Cyber security threats to business set to increase over next year
Almost two thirds (66%) of UK business leaders expect the threat from cyber criminals to increase over the next 12 months, according to the latest PwC cyber security survey of business and technology executives. The survey is based on responses from 3,600 business and technology executives from around the world, including 257 in the UK.
- 61% expect to see an increase in reportable ransomware incidents in 2022
- 86% said that complexity in their organisation was creating concerning levels of risk, with third-party cyber risks a glaring blind spot
- 64% expect a jump in attacks on their cloud services over the next year
- 63% are increasing their cyber security budgets over the coming year
The findings reinforce the concerns of UK businesses about different cyber threats, as well the potential vulnerability of their supply chains.
Over the past year, prominent ransomware attacks have caused a significant impact on organisations already dealing with the challenges posed by the Covid pandemic.
There is also now the added threat of ‘ransomware as a service’, in which ransomware developers lease out their malware in exchange for a share of the criminal profits.
PwC’s research finds that 61% of UK respondents expect to see an increase in reportable ransomware incidents in 2022.
Expectations of an increase in ransomware attacks reflects UK businesses’ concern about a broader increase over the next 12 months in cyber threats, including business email compromise (61%) and malware via software updates (63%).
Bobbie Ramsden-Knowles, Crisis and Resilience Partner, PwC UK said: “It’s impossible to ignore the threat from ransomware attacks as criminal groups become more brazen and scale their operations through ‘ransomware as a service’ and the use of affiliate criminal groups. At PwC our threat intelligence team has already tracked more ransomware incidents globally, up to September 2021, than in the whole of 2020.
“Ransomware has the potential to rapidly disrupt an organisation’s entire business, across geographies and functions. For organisations without a framework for managing enterprise-wide crises there is an acute need to develop and embed one, to be able to respond to this type of disruptive event in a coordinated way.
“Whereas other types of crises may be perceived as ‘black swan’ events that cannot be predicted, ransomware attacks have become so widespread that we have seen a common set of challenges and decisions that all organisations would face. Developing – and aligning – ransomware playbooks for executive crisis teams and operational responders is a no-regrets move. And, testing these through wargames and exercises can reduce uncertainty, build confidence in the ability to respond and help prioritise focus on preventative measures.”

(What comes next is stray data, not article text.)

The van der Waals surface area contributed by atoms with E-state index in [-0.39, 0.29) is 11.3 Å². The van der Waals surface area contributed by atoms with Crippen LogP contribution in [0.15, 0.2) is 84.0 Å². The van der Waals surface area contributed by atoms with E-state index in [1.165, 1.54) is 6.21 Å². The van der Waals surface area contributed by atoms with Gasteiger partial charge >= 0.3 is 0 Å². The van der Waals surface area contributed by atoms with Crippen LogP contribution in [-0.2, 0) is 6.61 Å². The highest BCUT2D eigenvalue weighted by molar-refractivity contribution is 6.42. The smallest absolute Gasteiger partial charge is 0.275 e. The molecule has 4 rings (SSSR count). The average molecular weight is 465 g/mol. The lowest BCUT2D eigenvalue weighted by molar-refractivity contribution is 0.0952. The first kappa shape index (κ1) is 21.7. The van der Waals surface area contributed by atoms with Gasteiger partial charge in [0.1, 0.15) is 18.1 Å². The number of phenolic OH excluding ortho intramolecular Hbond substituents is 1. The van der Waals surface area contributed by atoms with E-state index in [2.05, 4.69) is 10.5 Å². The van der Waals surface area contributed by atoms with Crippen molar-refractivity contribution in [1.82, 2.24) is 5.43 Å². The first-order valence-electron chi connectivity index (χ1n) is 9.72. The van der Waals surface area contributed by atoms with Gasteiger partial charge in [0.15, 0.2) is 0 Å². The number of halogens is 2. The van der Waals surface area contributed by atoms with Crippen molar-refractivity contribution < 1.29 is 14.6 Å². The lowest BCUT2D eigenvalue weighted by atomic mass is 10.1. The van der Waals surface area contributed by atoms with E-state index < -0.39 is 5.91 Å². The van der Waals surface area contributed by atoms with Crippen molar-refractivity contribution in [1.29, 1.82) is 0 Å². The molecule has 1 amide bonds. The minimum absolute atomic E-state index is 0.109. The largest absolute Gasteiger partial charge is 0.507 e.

Simplifying cyber security
The increased complexity of some organisations’ operations due to growth, mergers and acquisitions, or the rapid adoption of new technologies has made them more difficult to properly secure. In fact, 86% of UK respondents said that complexity in their organisation creates concerning levels of risk. This concern is primarily caused by a network of multi-vendor environments. Notably, 64% of UK respondents expect a jump in attacks on their cloud services over the next year, however only 41% profess to understand of cloud risks based on formal assessments. Similarly, 63% of respondents say their organisations expect a rise in breaches via their software supply chain, yet only 42% have formally assessed their enterprise’s exposure to this risk.
Richard Horne, Cyber Security Chair, PwC UK said: “Even when their own cyber defences are solid, organisations can be vulnerable to an attack through their suppliers. A sophisticated cyber-criminal will always search for the weakest link. It is essential for business leaders to fully understand and manage their organisation’s web of third-party relationships. However, our research shows that fewer than half of UK respondents say they have responded to the escalating threats that complex business ecosystems pose.”
Cyber security budgets set to rise
Almost two-thirds of UK organisations (63%) are increasing their cyber security budgets over the coming year, this compares to 56% in last year’s survey. Furthermore, nearly a quarter of organisations (24%) plan to increase their cyber security spend by 10% or more.
“As cyber security budgets increase, organisations are faced with the challenge of ensuring they get the best return on their investment,” says Horne. “Our research found that few organisations are confident they are reaping the rewards from increased spending. For example, while 37% of UK respondents said they had implemented cloud security at scale, just 18% are fully realising the benefits of their investment. The remainder either weren’t investing in this area or hadn’t yet implemented it at scale.
“To overcome this challenge and build greater confidence in their security investments, organisations must improve their cyber risk modelling and analysis. This ensures increases in cyber budgets are allocated to priority risks and help build long-term resilience.”